By Angela Haupt
PTSD a Risk Among Heart Attack Patients
Heart attacks can trigger post-traumatic stress disorder, new research suggests. As many as 1 in 8 people who survive a heart attack develop symptoms of PTSD, such as frequent nightmares or flashbacks; intrusive thoughts; and elevated blood pressure or heart rate. These symptoms also appear to increase the risk of having a second heart attack, according to findings published in the journal PLoS One. PTSD, an anxiety disorder that develops after a traumatic event involving the threat of injury or death, often affects soldiers returning home from war. A heart attack is a terrifying experience in its own right, the study authors say. “About 1.4 million people [in the United States] have heart attacks every year; that’s as many people as are in our entire active military,” study author Donald Edmondson, an assistant professor of behavioral medicine at Columbia University Medical Center, told Time. “That feeling that your life is in danger — the loss of control when your body turns on you — is something that these people have a hard time forgetting.”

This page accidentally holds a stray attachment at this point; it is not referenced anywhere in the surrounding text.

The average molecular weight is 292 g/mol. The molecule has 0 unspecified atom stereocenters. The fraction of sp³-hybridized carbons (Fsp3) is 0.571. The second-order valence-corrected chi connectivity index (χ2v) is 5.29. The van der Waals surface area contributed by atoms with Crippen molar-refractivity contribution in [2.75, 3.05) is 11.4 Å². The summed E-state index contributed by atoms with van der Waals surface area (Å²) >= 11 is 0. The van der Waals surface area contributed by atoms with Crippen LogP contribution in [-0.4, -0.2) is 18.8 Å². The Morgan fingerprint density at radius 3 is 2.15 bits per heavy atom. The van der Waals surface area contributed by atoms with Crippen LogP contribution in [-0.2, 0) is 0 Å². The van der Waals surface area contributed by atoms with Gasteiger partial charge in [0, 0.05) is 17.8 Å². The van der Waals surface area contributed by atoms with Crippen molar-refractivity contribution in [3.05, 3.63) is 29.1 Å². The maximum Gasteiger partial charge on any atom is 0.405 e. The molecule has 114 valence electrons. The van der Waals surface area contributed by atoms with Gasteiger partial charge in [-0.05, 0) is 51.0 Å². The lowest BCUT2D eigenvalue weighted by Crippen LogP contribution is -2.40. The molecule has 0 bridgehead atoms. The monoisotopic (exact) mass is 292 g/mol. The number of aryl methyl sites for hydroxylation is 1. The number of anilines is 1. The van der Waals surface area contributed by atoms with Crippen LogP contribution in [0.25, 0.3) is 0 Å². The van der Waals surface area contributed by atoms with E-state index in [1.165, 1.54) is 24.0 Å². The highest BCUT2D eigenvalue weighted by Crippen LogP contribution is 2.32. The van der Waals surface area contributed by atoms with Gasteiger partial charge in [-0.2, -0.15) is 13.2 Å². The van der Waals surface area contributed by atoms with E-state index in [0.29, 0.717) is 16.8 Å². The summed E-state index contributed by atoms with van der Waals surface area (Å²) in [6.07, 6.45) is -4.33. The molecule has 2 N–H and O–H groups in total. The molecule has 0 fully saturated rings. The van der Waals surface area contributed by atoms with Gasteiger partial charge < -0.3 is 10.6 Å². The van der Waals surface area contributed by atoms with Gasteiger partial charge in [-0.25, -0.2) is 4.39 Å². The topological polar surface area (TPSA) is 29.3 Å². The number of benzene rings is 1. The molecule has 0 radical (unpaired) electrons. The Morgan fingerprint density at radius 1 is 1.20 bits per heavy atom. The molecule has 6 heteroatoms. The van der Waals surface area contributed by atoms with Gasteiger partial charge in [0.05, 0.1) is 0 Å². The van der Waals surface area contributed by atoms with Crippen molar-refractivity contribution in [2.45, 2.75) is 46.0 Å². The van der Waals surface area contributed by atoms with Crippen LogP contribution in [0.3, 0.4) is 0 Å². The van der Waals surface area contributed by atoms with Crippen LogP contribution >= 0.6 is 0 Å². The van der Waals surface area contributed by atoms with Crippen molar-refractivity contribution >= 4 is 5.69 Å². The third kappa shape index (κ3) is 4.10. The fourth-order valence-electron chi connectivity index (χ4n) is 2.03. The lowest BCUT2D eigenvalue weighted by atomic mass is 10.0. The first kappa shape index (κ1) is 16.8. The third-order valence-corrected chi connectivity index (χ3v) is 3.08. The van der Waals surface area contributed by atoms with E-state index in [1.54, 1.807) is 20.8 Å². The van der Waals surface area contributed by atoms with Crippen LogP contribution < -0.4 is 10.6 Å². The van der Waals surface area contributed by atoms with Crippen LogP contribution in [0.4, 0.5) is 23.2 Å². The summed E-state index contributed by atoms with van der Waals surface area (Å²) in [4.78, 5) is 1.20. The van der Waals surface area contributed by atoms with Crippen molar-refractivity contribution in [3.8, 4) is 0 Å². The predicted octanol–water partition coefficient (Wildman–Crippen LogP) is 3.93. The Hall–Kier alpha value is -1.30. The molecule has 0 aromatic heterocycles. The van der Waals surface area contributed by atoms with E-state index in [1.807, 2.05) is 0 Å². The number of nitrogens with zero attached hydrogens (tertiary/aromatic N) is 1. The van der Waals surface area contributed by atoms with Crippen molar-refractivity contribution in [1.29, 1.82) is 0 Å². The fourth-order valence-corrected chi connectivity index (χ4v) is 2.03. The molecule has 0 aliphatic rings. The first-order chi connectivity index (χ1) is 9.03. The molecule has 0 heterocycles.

Related Online Continuing Education Courses:
- PTSD – What is It?
- PTSD Treatment I: CBT, Neurobiology & Pharmacotherapy
- PTSD & Substance Abuse: Dual Diagnosis Overview & Treatment
More courses on PTSD: http://www.pdresources.org/Courses/Other/Online/CourseID/1/ptsd